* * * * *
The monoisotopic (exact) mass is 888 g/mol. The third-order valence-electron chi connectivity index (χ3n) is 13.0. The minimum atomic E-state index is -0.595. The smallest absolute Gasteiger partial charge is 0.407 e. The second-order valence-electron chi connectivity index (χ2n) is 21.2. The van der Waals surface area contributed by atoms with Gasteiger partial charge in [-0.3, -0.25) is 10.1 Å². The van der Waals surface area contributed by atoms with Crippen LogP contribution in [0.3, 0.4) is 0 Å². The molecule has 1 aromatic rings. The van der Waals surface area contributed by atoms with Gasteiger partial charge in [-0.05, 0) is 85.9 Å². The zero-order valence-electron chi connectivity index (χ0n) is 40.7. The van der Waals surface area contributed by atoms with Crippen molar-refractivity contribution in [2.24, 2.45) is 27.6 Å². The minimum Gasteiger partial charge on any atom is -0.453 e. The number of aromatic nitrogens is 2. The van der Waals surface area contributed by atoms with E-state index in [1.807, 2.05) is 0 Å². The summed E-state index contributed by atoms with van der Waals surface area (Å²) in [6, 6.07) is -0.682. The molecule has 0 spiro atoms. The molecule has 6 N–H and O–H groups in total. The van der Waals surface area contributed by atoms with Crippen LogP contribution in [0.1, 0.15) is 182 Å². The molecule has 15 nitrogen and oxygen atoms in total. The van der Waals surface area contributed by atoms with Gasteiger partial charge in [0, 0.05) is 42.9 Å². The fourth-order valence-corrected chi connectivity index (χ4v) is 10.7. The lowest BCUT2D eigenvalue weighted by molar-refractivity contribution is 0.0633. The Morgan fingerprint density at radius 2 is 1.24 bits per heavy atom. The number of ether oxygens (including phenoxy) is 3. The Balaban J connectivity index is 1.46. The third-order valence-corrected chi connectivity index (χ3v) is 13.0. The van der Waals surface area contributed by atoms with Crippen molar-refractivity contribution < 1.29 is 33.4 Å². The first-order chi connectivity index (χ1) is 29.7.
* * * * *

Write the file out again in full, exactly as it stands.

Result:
The monoisotopic (exact) mass is 888 g/mol. The third-order valence-electron chi connectivity index (χ3n) is 13.0. The minimum atomic E-state index is -0.595. The smallest absolute Gasteiger partial charge is 0.407 e. The second-order valence-electron chi connectivity index (χ2n) is 21.2. The van der Waals surface area contributed by atoms with Gasteiger partial charge in [-0.3, -0.25) is 10.1 Å². The van der Waals surface area contributed by atoms with Crippen LogP contribution in [0.3, 0.4) is 0 Å². The molecule has 1 aromatic rings. The van der Waals surface area contributed by atoms with Gasteiger partial charge in [-0.05, 0) is 85.9 Å². The zero-order valence-electron chi connectivity index (χ0n) is 40.7. The van der Waals surface area contributed by atoms with Crippen molar-refractivity contribution in [2.24, 2.45) is 27.6 Å². The minimum Gasteiger partial charge on any atom is -0.453 e. The number of aromatic nitrogens is 2. The van der Waals surface area contributed by atoms with E-state index in [1.807, 2.05) is 0 Å². The summed E-state index contributed by atoms with van der Waals surface area (Å²) in [6, 6.07) is -0.682. The molecule has 0 spiro atoms. The molecule has 6 N–H and O–H groups in total. The van der Waals surface area contributed by atoms with Crippen LogP contribution in [0.1, 0.15) is 182 Å². The molecule has 15 nitrogen and oxygen atoms in total. The van der Waals surface area contributed by atoms with Gasteiger partial charge in [0, 0.05) is 42.9 Å². The fourth-order valence-corrected chi connectivity index (χ4v) is 10.7. The lowest BCUT2D eigenvalue weighted by molar-refractivity contribution is 0.0633. The Morgan fingerprint density at radius 2 is 1.24 bits per heavy atom. The number of ether oxygens (including phenoxy) is 3. The Balaban J connectivity index is 1.46. The third-order valence-corrected chi connectivity index (χ3v) is 13.0. The van der Waals surface area contributed by atoms with Crippen molar-refractivity contribution < 1.29 is 33.4 Å². The first-order chi connectivity index (χ1) is 29.7.